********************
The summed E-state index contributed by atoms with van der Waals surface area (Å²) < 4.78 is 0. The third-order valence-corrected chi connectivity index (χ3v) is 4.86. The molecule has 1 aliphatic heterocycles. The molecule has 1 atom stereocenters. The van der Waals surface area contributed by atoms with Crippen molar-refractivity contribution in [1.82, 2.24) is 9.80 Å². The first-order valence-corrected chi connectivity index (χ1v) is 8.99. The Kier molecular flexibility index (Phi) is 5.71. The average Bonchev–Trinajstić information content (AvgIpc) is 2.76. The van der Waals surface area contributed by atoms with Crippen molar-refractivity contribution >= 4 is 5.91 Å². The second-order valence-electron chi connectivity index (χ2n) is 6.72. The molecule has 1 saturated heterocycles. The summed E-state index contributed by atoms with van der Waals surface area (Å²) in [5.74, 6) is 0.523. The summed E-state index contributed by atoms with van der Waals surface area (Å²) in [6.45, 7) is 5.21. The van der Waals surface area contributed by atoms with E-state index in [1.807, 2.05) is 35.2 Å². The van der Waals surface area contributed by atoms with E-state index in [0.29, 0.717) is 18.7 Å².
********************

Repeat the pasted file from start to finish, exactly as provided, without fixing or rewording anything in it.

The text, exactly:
The summed E-state index contributed by atoms with van der Waals surface area (Å²) < 4.78 is 0. The third-order valence-corrected chi connectivity index (χ3v) is 4.86. The molecule has 1 aliphatic heterocycles. The molecule has 1 atom stereocenters. The van der Waals surface area contributed by atoms with Crippen molar-refractivity contribution in [1.82, 2.24) is 9.80 Å². The first-order valence-corrected chi connectivity index (χ1v) is 8.99. The Kier molecular flexibility index (Phi) is 5.71. The average Bonchev–Trinajstić information content (AvgIpc) is 2.76. The van der Waals surface area contributed by atoms with Crippen molar-refractivity contribution >= 4 is 5.91 Å². The second-order valence-electron chi connectivity index (χ2n) is 6.72. The molecule has 1 saturated heterocycles. The summed E-state index contributed by atoms with van der Waals surface area (Å²) in [5.74, 6) is 0.523. The summed E-state index contributed by atoms with van der Waals surface area (Å²) in [6.45, 7) is 5.21. The van der Waals surface area contributed by atoms with E-state index in [1.807, 2.05) is 35.2 Å². The van der Waals surface area contributed by atoms with E-state index in [0.29, 0.717) is 18.7 Å².